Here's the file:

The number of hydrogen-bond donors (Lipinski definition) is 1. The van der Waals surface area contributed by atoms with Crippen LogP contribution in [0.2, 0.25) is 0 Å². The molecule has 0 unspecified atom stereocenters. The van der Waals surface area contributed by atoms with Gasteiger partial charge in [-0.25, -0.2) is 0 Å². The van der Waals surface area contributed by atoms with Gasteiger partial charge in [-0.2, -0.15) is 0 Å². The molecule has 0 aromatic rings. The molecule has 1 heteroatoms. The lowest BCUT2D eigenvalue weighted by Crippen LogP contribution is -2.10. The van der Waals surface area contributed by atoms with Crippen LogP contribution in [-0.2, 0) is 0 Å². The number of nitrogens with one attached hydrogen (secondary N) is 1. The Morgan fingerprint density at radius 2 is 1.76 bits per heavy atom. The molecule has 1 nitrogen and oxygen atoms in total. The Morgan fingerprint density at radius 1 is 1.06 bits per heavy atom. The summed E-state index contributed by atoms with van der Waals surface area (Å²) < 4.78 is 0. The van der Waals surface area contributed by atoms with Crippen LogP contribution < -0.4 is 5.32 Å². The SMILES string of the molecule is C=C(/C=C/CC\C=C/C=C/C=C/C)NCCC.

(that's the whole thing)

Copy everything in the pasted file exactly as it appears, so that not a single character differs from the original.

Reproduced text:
The number of hydrogen-bond donors (Lipinski definition) is 1. The van der Waals surface area contributed by atoms with Crippen LogP contribution in [0.2, 0.25) is 0 Å². The molecule has 0 unspecified atom stereocenters. The van der Waals surface area contributed by atoms with Gasteiger partial charge in [-0.25, -0.2) is 0 Å². The van der Waals surface area contributed by atoms with Gasteiger partial charge in [-0.2, -0.15) is 0 Å². The molecule has 0 aromatic rings. The molecule has 1 heteroatoms. The lowest BCUT2D eigenvalue weighted by Crippen LogP contribution is -2.10. The van der Waals surface area contributed by atoms with Crippen LogP contribution in [-0.2, 0) is 0 Å². The number of nitrogens with one attached hydrogen (secondary N) is 1. The Morgan fingerprint density at radius 2 is 1.76 bits per heavy atom. The molecule has 1 nitrogen and oxygen atoms in total. The Morgan fingerprint density at radius 1 is 1.06 bits per heavy atom. The summed E-state index contributed by atoms with van der Waals surface area (Å²) < 4.78 is 0. The van der Waals surface area contributed by atoms with Crippen LogP contribution < -0.4 is 5.32 Å². The SMILES string of the molecule is C=C(/C=C/CC\C=C/C=C/C=C/C)NCCC.